One of my students asked me if this is what I’m doing on this website and… you’re right! This is exactly what I’m doing – I put my time, effort and friendship into looking after the needs of my customers (= you, the readers of these pages), in order to create more traffic and more desire in people to come back for more. As you know, I didn’t have much free time in China to work on expanding the business, and the same happened last week, when I was overwhelmed with work over here, in Saudi Arabia. However, I expect things to improve and for this website to grow in an exponentially during this academic year.

So, to recap, these are the steps of building only the foundation of a successful e-Business:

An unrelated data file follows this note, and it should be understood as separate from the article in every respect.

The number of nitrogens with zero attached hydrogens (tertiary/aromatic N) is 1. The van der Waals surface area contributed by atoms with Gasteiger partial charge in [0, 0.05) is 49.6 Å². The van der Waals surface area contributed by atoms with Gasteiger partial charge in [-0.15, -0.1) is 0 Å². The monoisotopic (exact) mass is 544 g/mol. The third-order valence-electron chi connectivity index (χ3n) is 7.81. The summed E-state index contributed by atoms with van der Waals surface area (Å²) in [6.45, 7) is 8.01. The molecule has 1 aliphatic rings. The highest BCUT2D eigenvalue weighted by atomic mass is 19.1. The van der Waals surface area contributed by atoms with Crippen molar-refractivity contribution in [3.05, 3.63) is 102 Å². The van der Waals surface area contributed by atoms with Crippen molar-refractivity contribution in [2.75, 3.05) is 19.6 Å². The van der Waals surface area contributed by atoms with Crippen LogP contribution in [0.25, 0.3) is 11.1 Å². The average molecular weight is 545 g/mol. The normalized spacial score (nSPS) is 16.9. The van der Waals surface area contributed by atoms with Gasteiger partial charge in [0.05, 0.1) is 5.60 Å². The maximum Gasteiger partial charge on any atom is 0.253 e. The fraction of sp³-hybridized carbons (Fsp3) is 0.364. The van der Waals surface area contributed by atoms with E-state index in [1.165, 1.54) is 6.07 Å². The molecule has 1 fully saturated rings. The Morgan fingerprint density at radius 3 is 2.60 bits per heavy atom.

i) Develop an entrepreneurial mindset [master the e-Business basics];
ii) Come up with a winning idea [develop your best site concept];
iii) Gain market insight [by using research tools, to eliminate guesswork];
iv) Plan a strong income strategy [investigate monetization options];
v) Develop a plan of attack [create your site blueprint];
vi) Take time to evaluate [is it a viable business option for you?];
vii) Make it brandable [if this is perfect for you, then position your niche and register a domain name].

We’re still working on point i) above, and next time we’ll start talking about developing the site concept and we shall look into the tools the SBI system offers in order for us to apply this in practice.

This Is It, My Friends!

Well, this will continue for quite a while and I hope to keep your interest high for the duration. Please feel free to comment and suggest your ideas by replying to this email - I look forward to hearing from you.

OK, I wish you all a good weekend and a great week ahead. Have fun, as always!

My best wishes,

Lucia da Vinci

Founder of My English Club